It’s time we regained our voice. It’s time we took responsibility for finding meaning in our work. As employees, we have more power than we know. It’s time to be fearless in our job, in our career. There is no script anymore. Only when we accept accountability for our own engagement, do we begin to see real meaning and fulfillment in our work. Company leadership won’t do this for you, your boss won’t do this for you. It’s up to you. Stop being complacent, define what you want and start taking action. If after you define what you want, you work for it, you make a strong case for it and you don’t get it – it’s time to move on. Not shuffle back in line defeated and demoralized.

As employees, many of us are afraid to have a dialogue about what it is that we want from our work. We fear reprisal, rocking the boat, not being a team player, overstepping our bounds, poor marks on our performance appraisal. But if we don’t engage in this dialogue, how can we ever expect to have meaningful work? As a manager, there’s nothing that would be more helpful than having my employees come to me with a clear set of goals, expectations, and ideas on how they can get more out of their work. That makes my job that much easier. Of course, as employees, we don’t have carte blanche. We have to be reasonable, thoughtful, creative and pragmatic in our proposals. In some cases, we have to make small tweaks in order to get closer to doing the work we want.

Finding Our Voice

Creating meaningful work for yourself is easier said than done, I know. I once lost my voice because I was scared. My fear was rooted in being seen as someone who was unreliable, incapable, who ruffled feathers, was difficult to work with, didn’t do what he was told, didn’t adhere to the hierarchy. I felt that I had to earn the right to speak up on my own behalf, and I wasn’t high enough on the ladder. I was waiting for permission to take ownership of my own experience, but no one was watching, waiting to give me permission. It was always up to me. I kept looking for permission, kept looking for someone to do something on my behalf. It never came, and I grew increasingly frustrated and disengaged – eventually leaving for what I thought were greener pastures.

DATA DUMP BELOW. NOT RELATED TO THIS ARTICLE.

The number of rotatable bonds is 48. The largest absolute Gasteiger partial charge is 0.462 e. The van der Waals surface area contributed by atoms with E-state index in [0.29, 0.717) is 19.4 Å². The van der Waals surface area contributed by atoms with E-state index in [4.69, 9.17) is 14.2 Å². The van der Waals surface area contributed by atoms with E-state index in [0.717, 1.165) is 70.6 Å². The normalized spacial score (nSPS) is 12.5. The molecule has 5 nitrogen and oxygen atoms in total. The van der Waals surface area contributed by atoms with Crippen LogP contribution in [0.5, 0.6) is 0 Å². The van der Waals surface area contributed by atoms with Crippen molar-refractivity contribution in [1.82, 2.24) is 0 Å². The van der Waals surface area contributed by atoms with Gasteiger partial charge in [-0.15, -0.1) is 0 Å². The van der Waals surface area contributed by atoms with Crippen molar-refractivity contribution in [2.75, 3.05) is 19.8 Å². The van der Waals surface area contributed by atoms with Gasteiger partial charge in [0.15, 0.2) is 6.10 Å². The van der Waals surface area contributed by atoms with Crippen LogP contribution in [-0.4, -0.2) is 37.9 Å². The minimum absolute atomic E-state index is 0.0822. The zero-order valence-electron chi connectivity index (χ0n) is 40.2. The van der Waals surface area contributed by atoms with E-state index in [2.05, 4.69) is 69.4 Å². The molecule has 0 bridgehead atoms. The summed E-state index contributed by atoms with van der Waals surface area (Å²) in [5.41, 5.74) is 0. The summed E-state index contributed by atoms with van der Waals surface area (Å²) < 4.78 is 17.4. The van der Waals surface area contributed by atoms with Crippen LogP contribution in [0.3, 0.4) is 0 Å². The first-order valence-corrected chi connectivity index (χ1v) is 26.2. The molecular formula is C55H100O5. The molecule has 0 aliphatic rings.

I learned a difficult lesson, and one I think applies to the 70% of us who aren’t engaged in our work. We have to stop looking for someone else to make our experience what we want it to be. We have to take accountability for creating the experiences we want in our work. We have to get clear about what gives us energy and what zaps it. We have to take responsibility for steering our jobs and careers towards the light. As much as we want it, no one else is going to do this for us. Your engagement is up to you – not your boss, not your coworkers, not your clients. Stop waiting for the next “engagement” survey to come out to find your voice.

When do you earn the right to take accountability for your experience as an employee? It’s not something that is earned, it’s something you are entitled to as soon as you enter into an employment agreement. But it’s up to you to exercise your right to meaningful and fulfilling work. If you’re unhappy, dissatisfied or disengaged in your work, it’s time to take back responsibility for your experience and create a job you love.